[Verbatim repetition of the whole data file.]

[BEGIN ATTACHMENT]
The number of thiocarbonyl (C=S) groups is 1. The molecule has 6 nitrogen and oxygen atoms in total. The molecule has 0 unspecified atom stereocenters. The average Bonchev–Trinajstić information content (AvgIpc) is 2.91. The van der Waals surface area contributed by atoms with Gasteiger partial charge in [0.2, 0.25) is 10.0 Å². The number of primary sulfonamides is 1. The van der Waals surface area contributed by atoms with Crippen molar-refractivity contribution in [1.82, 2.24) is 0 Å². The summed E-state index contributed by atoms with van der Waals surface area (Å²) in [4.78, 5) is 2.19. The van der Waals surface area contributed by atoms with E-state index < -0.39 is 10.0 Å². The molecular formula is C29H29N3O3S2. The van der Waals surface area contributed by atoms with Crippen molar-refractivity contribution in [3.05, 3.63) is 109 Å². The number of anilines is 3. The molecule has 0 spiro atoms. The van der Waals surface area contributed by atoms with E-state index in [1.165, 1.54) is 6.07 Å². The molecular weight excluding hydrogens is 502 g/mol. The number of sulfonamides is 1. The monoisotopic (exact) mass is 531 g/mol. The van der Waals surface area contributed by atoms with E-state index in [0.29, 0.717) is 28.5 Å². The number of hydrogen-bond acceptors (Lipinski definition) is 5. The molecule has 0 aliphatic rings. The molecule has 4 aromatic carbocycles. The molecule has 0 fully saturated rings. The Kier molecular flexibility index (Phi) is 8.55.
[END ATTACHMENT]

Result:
The number of thiocarbonyl (C=S) groups is 1. The molecule has 6 nitrogen and oxygen atoms in total. The molecule has 0 unspecified atom stereocenters. The average Bonchev–Trinajstić information content (AvgIpc) is 2.91. The van der Waals surface area contributed by atoms with Gasteiger partial charge in [0.2, 0.25) is 10.0 Å². The number of primary sulfonamides is 1. The van der Waals surface area contributed by atoms with Crippen molar-refractivity contribution in [1.82, 2.24) is 0 Å². The summed E-state index contributed by atoms with van der Waals surface area (Å²) in [4.78, 5) is 2.19. The van der Waals surface area contributed by atoms with E-state index < -0.39 is 10.0 Å². The molecular formula is C29H29N3O3S2. The van der Waals surface area contributed by atoms with Crippen molar-refractivity contribution in [3.05, 3.63) is 109 Å². The number of anilines is 3. The molecule has 0 spiro atoms. The van der Waals surface area contributed by atoms with E-state index in [1.165, 1.54) is 6.07 Å². The molecular weight excluding hydrogens is 502 g/mol. The number of sulfonamides is 1. The monoisotopic (exact) mass is 531 g/mol. The van der Waals surface area contributed by atoms with E-state index in [0.29, 0.717) is 28.5 Å². The number of hydrogen-bond acceptors (Lipinski definition) is 5. The molecule has 0 aliphatic rings. The molecule has 4 aromatic carbocycles. The molecule has 0 fully saturated rings. The Kier molecular flexibility index (Phi) is 8.55.